A group of scientists have unearthed 7 new species of frog in the Western Ghats, in Southwestern India. The area is known to be a hub for biodiversity, with many vulnerable species and plants inhabiting it.
These tiny guys are so small, about the size of a coin, that they can easily fit on a human fingernail, with room to spare. Despite, just being discovered, the little fellows already seem to be jeopardised by human activity in nearby areas.
“Out of the seven new species, five are facing considerable anthropogenic threats and require immediate conservation prioritisation,” commented lead researcher Professor SD Biju from the University of Delhi.
The species allegedly took a total of 5 years to track down and form part of the night frog genus, Nyctibatrachus, bringing the number of recognised species up to 35. The smallest of the species, Nyctibatrachus robinmoorei, measures just 12.2 mm long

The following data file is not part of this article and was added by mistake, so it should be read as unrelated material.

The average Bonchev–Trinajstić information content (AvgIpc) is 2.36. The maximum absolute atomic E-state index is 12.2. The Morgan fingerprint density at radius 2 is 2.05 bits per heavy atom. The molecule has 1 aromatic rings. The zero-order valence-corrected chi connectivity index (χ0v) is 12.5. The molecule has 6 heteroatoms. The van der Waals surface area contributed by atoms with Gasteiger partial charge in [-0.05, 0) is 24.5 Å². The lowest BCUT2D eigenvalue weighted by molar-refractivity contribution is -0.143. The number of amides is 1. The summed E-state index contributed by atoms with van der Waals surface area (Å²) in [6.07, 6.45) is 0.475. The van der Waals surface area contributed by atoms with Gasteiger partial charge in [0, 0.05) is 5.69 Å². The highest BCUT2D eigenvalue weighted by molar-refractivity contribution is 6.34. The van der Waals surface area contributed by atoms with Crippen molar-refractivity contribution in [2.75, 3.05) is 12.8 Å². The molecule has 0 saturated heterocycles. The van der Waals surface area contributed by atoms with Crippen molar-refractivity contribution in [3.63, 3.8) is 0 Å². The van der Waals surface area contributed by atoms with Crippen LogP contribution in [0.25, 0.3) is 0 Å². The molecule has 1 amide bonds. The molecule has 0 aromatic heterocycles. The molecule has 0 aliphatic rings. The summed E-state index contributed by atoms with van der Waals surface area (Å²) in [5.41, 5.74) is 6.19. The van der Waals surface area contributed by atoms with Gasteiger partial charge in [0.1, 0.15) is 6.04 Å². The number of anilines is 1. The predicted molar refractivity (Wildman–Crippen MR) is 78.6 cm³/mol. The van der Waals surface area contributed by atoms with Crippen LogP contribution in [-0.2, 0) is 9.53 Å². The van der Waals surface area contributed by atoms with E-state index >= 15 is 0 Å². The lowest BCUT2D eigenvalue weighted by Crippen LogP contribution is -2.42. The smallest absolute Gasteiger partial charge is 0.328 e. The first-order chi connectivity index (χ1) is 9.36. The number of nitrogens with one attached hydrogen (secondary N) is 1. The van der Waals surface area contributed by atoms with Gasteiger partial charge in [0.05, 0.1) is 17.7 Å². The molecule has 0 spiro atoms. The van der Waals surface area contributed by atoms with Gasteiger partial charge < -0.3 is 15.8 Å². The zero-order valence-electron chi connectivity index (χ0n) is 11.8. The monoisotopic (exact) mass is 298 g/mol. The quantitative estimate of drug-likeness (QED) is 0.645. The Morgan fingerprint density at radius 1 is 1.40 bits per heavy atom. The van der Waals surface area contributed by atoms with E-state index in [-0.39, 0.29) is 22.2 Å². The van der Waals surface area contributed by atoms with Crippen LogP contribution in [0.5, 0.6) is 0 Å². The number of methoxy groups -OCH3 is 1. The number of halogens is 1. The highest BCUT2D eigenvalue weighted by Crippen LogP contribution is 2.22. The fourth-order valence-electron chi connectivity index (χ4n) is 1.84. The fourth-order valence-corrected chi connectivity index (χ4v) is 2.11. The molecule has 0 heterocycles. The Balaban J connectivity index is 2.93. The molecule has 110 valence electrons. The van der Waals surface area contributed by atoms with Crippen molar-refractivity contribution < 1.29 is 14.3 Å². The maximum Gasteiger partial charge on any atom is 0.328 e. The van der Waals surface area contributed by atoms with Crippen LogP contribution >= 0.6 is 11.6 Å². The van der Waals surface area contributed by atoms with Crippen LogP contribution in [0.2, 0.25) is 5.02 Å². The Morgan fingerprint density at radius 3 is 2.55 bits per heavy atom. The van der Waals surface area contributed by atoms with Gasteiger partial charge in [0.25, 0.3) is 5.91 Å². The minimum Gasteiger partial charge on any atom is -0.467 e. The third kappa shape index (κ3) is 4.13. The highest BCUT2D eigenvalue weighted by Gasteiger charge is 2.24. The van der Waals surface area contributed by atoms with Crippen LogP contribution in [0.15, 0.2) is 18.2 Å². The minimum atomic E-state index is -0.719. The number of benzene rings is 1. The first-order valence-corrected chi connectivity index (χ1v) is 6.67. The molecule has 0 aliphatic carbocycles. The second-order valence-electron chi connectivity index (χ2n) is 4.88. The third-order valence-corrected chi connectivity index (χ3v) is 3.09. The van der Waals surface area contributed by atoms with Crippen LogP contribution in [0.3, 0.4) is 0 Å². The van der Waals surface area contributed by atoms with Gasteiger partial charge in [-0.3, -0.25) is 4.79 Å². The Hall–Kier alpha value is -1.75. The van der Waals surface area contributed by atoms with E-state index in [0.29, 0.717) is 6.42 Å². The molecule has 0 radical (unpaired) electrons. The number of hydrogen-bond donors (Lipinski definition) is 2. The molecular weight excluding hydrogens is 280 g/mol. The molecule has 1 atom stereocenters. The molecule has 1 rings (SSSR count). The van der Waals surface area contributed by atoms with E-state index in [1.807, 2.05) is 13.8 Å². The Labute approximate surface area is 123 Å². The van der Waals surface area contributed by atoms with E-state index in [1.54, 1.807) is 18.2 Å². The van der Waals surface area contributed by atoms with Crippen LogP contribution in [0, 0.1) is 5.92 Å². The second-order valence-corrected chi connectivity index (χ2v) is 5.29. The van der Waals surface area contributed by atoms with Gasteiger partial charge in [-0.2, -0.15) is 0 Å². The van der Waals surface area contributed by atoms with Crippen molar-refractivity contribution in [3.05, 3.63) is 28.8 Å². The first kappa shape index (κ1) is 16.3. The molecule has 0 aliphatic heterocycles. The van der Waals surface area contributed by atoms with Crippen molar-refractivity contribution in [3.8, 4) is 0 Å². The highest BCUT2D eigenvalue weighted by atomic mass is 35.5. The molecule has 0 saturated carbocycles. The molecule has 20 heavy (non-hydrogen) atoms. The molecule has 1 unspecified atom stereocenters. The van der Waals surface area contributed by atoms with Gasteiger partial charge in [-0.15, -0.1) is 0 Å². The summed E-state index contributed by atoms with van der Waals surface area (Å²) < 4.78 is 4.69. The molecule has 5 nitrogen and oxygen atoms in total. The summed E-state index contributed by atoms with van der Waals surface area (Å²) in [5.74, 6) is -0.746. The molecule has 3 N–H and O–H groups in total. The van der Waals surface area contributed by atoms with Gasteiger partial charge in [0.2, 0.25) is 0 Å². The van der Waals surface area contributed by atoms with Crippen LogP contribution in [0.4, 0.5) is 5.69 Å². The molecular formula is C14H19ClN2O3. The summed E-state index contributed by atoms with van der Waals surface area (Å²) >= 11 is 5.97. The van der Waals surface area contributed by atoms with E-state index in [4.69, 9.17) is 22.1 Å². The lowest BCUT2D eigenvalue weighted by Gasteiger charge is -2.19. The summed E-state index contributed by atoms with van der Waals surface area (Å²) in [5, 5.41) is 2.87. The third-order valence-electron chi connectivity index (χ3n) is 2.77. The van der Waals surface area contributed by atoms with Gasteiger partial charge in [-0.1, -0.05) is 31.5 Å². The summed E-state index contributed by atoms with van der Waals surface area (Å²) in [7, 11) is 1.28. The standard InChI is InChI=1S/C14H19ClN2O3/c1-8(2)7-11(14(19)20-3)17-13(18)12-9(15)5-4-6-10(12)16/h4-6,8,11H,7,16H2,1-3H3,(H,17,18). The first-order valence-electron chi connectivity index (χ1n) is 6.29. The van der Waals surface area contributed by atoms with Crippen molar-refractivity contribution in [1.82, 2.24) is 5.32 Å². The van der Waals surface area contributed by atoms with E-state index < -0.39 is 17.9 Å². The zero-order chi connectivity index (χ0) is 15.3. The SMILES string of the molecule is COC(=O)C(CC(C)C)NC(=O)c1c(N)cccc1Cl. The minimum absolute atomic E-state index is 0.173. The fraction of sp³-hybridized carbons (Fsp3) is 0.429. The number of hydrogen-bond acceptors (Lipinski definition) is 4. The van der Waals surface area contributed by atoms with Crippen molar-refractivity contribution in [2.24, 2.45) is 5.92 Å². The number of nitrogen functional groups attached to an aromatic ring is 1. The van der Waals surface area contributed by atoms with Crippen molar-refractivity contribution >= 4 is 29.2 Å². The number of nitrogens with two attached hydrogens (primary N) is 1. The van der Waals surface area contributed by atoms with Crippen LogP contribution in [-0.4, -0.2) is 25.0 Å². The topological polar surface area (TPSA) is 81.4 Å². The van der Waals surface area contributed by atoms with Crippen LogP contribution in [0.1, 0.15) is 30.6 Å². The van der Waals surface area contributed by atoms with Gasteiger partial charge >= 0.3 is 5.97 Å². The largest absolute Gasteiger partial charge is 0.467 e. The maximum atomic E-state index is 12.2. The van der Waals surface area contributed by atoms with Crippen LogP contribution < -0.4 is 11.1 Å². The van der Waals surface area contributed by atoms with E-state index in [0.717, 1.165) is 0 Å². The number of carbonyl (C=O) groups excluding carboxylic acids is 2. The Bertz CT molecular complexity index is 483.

They inhabit the forests of Kerala and Tamil Nadu and were found to make insect-like chirping noises during the night. The species are descendants of an ancient group of amphibians which came about some 80 million years ago. The tiny animals were presumably hard to find also because of their tendency to keep to the forest floor.
Their discovery is significant since it will help other scientists to understand the evolution and habits of amphibian species in the surrounding area, of which a third are facing extinction.
The findings of the research were documented in the online journal PeerJ.